Civil Rights Icon Rev. C. Herbert Oliver Dies at 96

In Summary

Oliver took on Alabama’s public safety commissioner and the NYC public school system during his fight for equality. 

Civil rights activist Rev. C. Herbert Oliver, who chronicled how the police tormented African Americans in Alabama and fought to reform New York City’s public school system, has died. He was 96.   

Oliver died on Nov. 30, his daughter confirmed with the New York Times. She said he was hospitalized with respiratory issues.   

Born in 1925, Oliver was the executive secretary of the Inter-Citizens Committee in Birmingham in the early 1960s and documented police brutality against the state’s Black population.   

Oliver confronted the segregationist Public Safety Commissioner T. Eugene “Bull” Connor about alleged abuses under his watch. The Inter-Citizen’s Committee documented nearly 100 cases of suspicious deaths under Connor’s command of the police force, according to the Associated Press.    

RELATED: Civil Rights Activist, Historian Timuel Black Dies at 102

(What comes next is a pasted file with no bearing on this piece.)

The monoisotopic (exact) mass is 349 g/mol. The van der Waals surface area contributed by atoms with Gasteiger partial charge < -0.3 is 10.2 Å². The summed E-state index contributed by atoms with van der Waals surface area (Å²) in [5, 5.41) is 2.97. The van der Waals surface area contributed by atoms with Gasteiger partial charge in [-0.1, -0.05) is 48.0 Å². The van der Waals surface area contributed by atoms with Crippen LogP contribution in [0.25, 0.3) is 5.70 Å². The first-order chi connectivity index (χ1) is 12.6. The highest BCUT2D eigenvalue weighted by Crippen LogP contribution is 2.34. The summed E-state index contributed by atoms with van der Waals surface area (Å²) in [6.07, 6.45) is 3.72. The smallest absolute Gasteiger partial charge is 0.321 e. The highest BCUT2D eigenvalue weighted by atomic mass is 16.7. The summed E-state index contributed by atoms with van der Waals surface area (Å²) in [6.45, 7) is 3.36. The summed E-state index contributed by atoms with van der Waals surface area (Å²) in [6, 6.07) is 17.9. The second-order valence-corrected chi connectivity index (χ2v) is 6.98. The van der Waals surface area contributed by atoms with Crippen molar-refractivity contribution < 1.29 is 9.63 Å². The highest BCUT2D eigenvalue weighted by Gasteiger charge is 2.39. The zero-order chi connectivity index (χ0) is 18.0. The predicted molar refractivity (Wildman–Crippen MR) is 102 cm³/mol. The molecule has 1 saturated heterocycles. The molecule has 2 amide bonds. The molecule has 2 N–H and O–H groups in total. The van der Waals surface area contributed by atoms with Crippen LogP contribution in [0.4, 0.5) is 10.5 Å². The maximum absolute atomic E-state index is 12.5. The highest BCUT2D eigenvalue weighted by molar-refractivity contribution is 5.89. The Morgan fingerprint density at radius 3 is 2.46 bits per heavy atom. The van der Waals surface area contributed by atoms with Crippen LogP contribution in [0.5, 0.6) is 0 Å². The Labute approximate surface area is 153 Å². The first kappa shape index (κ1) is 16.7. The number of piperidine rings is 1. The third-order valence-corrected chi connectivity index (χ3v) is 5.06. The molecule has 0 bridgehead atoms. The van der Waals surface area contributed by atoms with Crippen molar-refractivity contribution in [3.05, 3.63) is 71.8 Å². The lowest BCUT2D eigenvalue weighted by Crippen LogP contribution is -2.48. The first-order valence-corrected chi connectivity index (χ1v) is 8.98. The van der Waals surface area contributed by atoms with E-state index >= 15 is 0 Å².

According to AP, Oliver told Wheaton Magazine: “I would keep my eyes on the newspapers, and the newspaper would carry stories about people who had been beaten and arrested by policemen. I would find the victim and ask them to tell us their story. Invariably, the stories the victims would tell us were different from the stories the newspaper would put out.”   

Following his time in the South, Oliver moved to Brooklyn, where he ultimately took on NYC’s public education system when he became a local school board leader for a predominately Black area of Brooklyn.   

The board was hit with immediate ire after it decided to transfer mostly white and Jewish teachers from the school district, saying, at the time, it had the authority to do so, per reports. The backlash led to a 36-day citywide teacher’s strike in 1968.   

 “There was a lack of good education, and the teachers and principals were not from the community or invested in the students,” Oliver told the Wheaton Magazine. “We were trying to settle the unrest of the community-centered in schools.” 

He is survived by his wife Lorna, Claude, daughter Patricia and a grandson.  

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